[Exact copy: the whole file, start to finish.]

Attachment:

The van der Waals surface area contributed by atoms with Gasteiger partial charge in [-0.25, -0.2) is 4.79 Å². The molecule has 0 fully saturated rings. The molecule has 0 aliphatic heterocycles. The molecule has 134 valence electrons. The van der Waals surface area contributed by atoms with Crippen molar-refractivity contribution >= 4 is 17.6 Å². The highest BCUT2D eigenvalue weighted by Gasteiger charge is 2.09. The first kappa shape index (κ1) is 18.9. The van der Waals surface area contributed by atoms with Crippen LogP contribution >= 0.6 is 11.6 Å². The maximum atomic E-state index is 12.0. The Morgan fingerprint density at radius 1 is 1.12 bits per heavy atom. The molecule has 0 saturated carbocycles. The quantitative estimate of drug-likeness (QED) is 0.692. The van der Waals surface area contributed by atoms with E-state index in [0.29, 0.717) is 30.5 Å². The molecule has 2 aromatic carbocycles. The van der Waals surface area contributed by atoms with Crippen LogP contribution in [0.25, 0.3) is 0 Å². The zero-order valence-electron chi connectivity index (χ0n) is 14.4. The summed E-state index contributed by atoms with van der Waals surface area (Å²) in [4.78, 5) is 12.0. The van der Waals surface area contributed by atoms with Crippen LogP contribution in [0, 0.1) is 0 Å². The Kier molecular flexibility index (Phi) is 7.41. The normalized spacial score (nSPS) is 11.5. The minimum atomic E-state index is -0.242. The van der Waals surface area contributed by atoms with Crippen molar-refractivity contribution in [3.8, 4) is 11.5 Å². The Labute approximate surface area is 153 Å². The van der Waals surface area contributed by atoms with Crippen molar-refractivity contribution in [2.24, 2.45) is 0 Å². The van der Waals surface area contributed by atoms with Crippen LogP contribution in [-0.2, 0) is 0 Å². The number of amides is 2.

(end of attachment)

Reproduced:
The van der Waals surface area contributed by atoms with Gasteiger partial charge in [-0.25, -0.2) is 4.79 Å². The molecule has 0 fully saturated rings. The molecule has 0 aliphatic heterocycles. The molecule has 134 valence electrons. The van der Waals surface area contributed by atoms with Crippen molar-refractivity contribution >= 4 is 17.6 Å². The highest BCUT2D eigenvalue weighted by Gasteiger charge is 2.09. The first kappa shape index (κ1) is 18.9. The van der Waals surface area contributed by atoms with Crippen LogP contribution >= 0.6 is 11.6 Å². The maximum atomic E-state index is 12.0. The Morgan fingerprint density at radius 1 is 1.12 bits per heavy atom. The molecule has 0 saturated carbocycles. The quantitative estimate of drug-likeness (QED) is 0.692. The van der Waals surface area contributed by atoms with E-state index in [0.29, 0.717) is 30.5 Å². The molecule has 2 aromatic carbocycles. The van der Waals surface area contributed by atoms with Crippen LogP contribution in [0.25, 0.3) is 0 Å². The zero-order valence-electron chi connectivity index (χ0n) is 14.4. The summed E-state index contributed by atoms with van der Waals surface area (Å²) in [4.78, 5) is 12.0. The van der Waals surface area contributed by atoms with Crippen LogP contribution in [0, 0.1) is 0 Å². The Kier molecular flexibility index (Phi) is 7.41. The normalized spacial score (nSPS) is 11.5. The minimum atomic E-state index is -0.242. The van der Waals surface area contributed by atoms with Crippen molar-refractivity contribution in [3.8, 4) is 11.5 Å². The Labute approximate surface area is 153 Å². The van der Waals surface area contributed by atoms with Crippen molar-refractivity contribution in [2.24, 2.45) is 0 Å². The van der Waals surface area contributed by atoms with Crippen LogP contribution in [-0.2, 0) is 0 Å². The number of amides is 2.